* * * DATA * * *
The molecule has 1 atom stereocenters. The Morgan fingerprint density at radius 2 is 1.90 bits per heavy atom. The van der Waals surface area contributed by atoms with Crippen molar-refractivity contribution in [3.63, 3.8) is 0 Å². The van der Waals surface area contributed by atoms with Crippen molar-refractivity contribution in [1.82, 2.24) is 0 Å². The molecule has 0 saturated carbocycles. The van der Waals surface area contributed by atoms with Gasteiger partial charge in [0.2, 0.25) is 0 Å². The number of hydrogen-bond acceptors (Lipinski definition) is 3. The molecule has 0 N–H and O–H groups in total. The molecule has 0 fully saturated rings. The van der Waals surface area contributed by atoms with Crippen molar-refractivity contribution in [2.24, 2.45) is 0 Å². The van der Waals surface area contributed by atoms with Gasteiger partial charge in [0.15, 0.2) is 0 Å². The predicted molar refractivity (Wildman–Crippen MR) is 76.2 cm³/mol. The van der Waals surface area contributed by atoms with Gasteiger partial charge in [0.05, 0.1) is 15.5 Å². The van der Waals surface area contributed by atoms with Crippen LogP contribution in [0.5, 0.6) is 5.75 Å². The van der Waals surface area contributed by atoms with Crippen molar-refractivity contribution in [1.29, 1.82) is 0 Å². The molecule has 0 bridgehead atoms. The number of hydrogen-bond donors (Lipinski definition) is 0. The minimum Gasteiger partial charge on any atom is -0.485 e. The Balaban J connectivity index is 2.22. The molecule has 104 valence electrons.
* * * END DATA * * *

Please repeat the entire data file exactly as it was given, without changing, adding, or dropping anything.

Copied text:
The molecule has 1 atom stereocenters. The Morgan fingerprint density at radius 2 is 1.90 bits per heavy atom. The van der Waals surface area contributed by atoms with Crippen molar-refractivity contribution in [3.63, 3.8) is 0 Å². The van der Waals surface area contributed by atoms with Crippen molar-refractivity contribution in [1.82, 2.24) is 0 Å². The molecule has 0 saturated carbocycles. The van der Waals surface area contributed by atoms with Gasteiger partial charge in [0.2, 0.25) is 0 Å². The number of hydrogen-bond acceptors (Lipinski definition) is 3. The molecule has 0 N–H and O–H groups in total. The molecule has 0 fully saturated rings. The van der Waals surface area contributed by atoms with Crippen molar-refractivity contribution in [2.24, 2.45) is 0 Å². The van der Waals surface area contributed by atoms with Gasteiger partial charge in [0.15, 0.2) is 0 Å². The predicted molar refractivity (Wildman–Crippen MR) is 76.2 cm³/mol. The van der Waals surface area contributed by atoms with Gasteiger partial charge in [0.05, 0.1) is 15.5 Å². The van der Waals surface area contributed by atoms with Crippen LogP contribution in [0.5, 0.6) is 5.75 Å². The van der Waals surface area contributed by atoms with Crippen molar-refractivity contribution in [1.29, 1.82) is 0 Å². The molecule has 0 bridgehead atoms. The number of hydrogen-bond donors (Lipinski definition) is 0. The minimum Gasteiger partial charge on any atom is -0.485 e. The Balaban J connectivity index is 2.22. The molecule has 104 valence electrons.